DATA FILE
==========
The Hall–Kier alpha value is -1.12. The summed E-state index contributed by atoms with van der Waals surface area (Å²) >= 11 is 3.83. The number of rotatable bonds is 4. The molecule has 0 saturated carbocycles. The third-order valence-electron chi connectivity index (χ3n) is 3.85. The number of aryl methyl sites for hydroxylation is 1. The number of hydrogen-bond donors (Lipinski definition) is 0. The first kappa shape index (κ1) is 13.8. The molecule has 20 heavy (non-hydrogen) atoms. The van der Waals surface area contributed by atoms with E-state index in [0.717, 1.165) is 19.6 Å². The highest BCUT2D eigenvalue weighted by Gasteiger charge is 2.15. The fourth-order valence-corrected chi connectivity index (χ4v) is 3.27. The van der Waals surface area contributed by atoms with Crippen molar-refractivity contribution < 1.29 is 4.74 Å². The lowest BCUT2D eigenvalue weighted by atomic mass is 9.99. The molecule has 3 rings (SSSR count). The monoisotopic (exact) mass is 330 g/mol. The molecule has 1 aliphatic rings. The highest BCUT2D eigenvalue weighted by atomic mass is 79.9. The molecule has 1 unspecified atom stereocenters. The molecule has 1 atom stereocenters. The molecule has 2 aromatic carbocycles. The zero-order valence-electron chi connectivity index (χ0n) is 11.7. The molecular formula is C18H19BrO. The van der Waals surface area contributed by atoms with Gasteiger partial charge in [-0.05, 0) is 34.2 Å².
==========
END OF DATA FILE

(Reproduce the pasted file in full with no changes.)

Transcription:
The Hall–Kier alpha value is -1.12. The summed E-state index contributed by atoms with van der Waals surface area (Å²) >= 11 is 3.83. The number of rotatable bonds is 4. The molecule has 0 saturated carbocycles. The third-order valence-electron chi connectivity index (χ3n) is 3.85. The number of aryl methyl sites for hydroxylation is 1. The number of hydrogen-bond donors (Lipinski definition) is 0. The first kappa shape index (κ1) is 13.8. The molecule has 20 heavy (non-hydrogen) atoms. The van der Waals surface area contributed by atoms with E-state index in [0.717, 1.165) is 19.6 Å². The highest BCUT2D eigenvalue weighted by Gasteiger charge is 2.15. The fourth-order valence-corrected chi connectivity index (χ4v) is 3.27. The van der Waals surface area contributed by atoms with Crippen molar-refractivity contribution < 1.29 is 4.74 Å². The lowest BCUT2D eigenvalue weighted by atomic mass is 9.99. The molecule has 3 rings (SSSR count). The monoisotopic (exact) mass is 330 g/mol. The molecule has 1 aliphatic rings. The highest BCUT2D eigenvalue weighted by atomic mass is 79.9. The molecule has 1 unspecified atom stereocenters. The molecule has 1 atom stereocenters. The molecule has 2 aromatic carbocycles. The zero-order valence-electron chi connectivity index (χ0n) is 11.7. The molecular formula is C18H19BrO. The van der Waals surface area contributed by atoms with Gasteiger partial charge in [-0.05, 0) is 34.2 Å².